Ignorance isn’t bliss: the importance of self-education

Within the last year, I’ve learned more about the current issues surrounding gender identity than any academic subject I’m required to study in school. I was thrown for a loop when someone very close to me came out as transgender, and while I was extremely proud of her, I found myself lacking in knowledge about what she and other members of the LGBTQ+ community were going through.

Illustration by Will Ethridge

Illustration by Will Ethridge

I’d always considered myself an advocate for equality, but it wasn’t until I became personally connected to someone facing a world that was arguably against her that I truly became aware of the current debates surrounding equality for the LGBTQ+ community. I educated myself through online research, books and articles because I knew no one else was going to come along and teach me. When I finally felt like I understood the topic, I realized how many meaningful, relevant conversations I was missing out on simply because I didn’t know about issues the transgender community faces.

When I told someone about my family member’s transition, they responded with, “That’s great, I don’t really support it, but I’m not necessarily against it. I just don’t know enough to stick my head where it doesn’t belong.”

An honest response, but an irresponsible one. The minute they said that, our conversation was over, as they had no way of continuing because they lacked knowledge on the subject.

I understand that speaking on a topic you know nothing about is something most want to avoid, but as a member of our society, it’s your responsibility to know about current issues, especially ones that affect such vast amounts of people. According to a study by Williams Institute, more than 12.9 million teens and adults in the U.S. identify as lesbian, gay, bisexual, and/or transgender. If everyone feels they don’t need to know about issues that they believe don’t directly affect them, then conversation is impossible. And when conversation is inhibited, progress cannot be made.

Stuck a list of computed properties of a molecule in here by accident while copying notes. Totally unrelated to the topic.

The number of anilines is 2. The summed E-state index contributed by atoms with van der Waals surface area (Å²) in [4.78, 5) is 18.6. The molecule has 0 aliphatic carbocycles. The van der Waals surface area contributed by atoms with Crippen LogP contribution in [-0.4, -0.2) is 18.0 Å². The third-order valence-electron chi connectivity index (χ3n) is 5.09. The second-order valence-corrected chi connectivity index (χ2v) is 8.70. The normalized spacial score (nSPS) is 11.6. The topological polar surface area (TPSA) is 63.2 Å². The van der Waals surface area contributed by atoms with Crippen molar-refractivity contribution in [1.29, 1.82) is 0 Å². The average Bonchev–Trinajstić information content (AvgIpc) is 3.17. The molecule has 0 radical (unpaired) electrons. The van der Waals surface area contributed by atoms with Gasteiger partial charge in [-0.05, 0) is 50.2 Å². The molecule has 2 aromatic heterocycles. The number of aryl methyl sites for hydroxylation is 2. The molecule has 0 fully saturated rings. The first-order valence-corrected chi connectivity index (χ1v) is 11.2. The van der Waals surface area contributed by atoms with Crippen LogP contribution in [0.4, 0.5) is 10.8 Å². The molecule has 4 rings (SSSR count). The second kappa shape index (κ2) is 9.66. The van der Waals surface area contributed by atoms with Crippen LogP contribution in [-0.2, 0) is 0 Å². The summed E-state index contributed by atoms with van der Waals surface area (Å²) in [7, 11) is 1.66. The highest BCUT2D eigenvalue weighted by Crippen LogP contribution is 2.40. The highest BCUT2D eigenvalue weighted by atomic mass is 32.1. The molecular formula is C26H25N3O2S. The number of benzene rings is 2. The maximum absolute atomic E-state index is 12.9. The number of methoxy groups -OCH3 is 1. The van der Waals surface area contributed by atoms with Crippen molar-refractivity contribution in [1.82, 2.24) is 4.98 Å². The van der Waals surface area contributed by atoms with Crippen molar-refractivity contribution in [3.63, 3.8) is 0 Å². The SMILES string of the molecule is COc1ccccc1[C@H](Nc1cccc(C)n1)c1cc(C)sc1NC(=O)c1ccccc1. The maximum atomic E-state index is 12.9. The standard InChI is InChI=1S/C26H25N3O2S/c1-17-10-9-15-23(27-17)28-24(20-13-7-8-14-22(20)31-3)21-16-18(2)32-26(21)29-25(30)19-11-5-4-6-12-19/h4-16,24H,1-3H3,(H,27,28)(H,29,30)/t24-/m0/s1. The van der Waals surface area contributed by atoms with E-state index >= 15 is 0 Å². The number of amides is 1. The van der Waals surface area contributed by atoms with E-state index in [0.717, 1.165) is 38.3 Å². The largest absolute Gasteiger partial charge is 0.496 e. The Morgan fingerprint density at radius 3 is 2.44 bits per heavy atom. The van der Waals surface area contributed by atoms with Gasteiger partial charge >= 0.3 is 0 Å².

A survey by National Geographic demonstrated a shocking inadequacy in the awareness level of young people regarding world issues. A quiz consisting of 75 questions about geography, trade, current events and economics was administered to 1,203 young adults between the ages of 18 and 26. All 1,203 test-takers had attended or were currently attending a two or four-year college, yet the average score for the quiz was 55 percent, a failing grade.

Whether or not schools should incorporate current events or politics into standard curriculum has been widely debated. For the most part, schools continue to keep politics and news out of class. In a recent Bark survey, 57 percent of students self-reported that they believe schools don’t teach current world issues enough. This debate about curriculum will not stop any time soon, but in the meantime, the world continues to face new issues every day. Since schools don’t consider current issues a necessary part of common curriculum, it is the responsibility of the individual to educate themselves on their own time.

Some may argue that young people shouldn’t be subjected to the harsh reality of the problems our world faces, promoting the idea that “ignorance is bliss.” It’s true that exposing adolescents to the concepts of mass shootings and modern warfare can be scary, but at what point do we start treating these sheltered kids as the future leaders, voters, teachers and opinionated individuals that they will grow up to be? Clinical psychologist and psychoanalyst Jennifer Kunst, Ph.D. says that sheltering young people from the world can do more harm than good for adolescents.

“The less awareness one has as a child, the greater the bliss but also the greater the anxiety. Lacking the big picture, you have no idea what is going on,” Kunst said in an article from Psychology Today.

While it’s not pleasant for anyone to discuss horrific events such as murders, political dictatorships and genocides, the knowledge of the events of history and modern day are necessary for the progress and safety of the young generation. If a generation doesn’t know or understand the causes of tragedies such as the Holocaust, how will they be able to identify the causes and prevent another mass genocide from happening in the future?

According to the Nation’s Report Card, recent test scores of U.S. students show a clear decline in above-average knowledge of U.S. history as students age through grade school, with 20 percent of fourth graders being at or above proficient, then declining to 18 percent of eighth graders at that level and finally dropping to a mere 12 percent of 12th graders being proficient in U.S. history. When the younger generations keep themselves in the dark about the news, they are doing a disservice not only to themselves, but to those involved and directly affected by different issues. They limit themselves from having conversations, and when they do, they’re unable to contribute a valuable point of view, therefore remaining neutral and ignorant. When the conversations stop, solutions can never be reached. It’s a snowball effect: the less you know, the less you can contribute to ongoing conversations, and the less you contribute, the less others know, and so on. Eventually, the spread of ignorance will lead the world to an intellectual gridlock, so you might as well pick up a newspaper every now and then.

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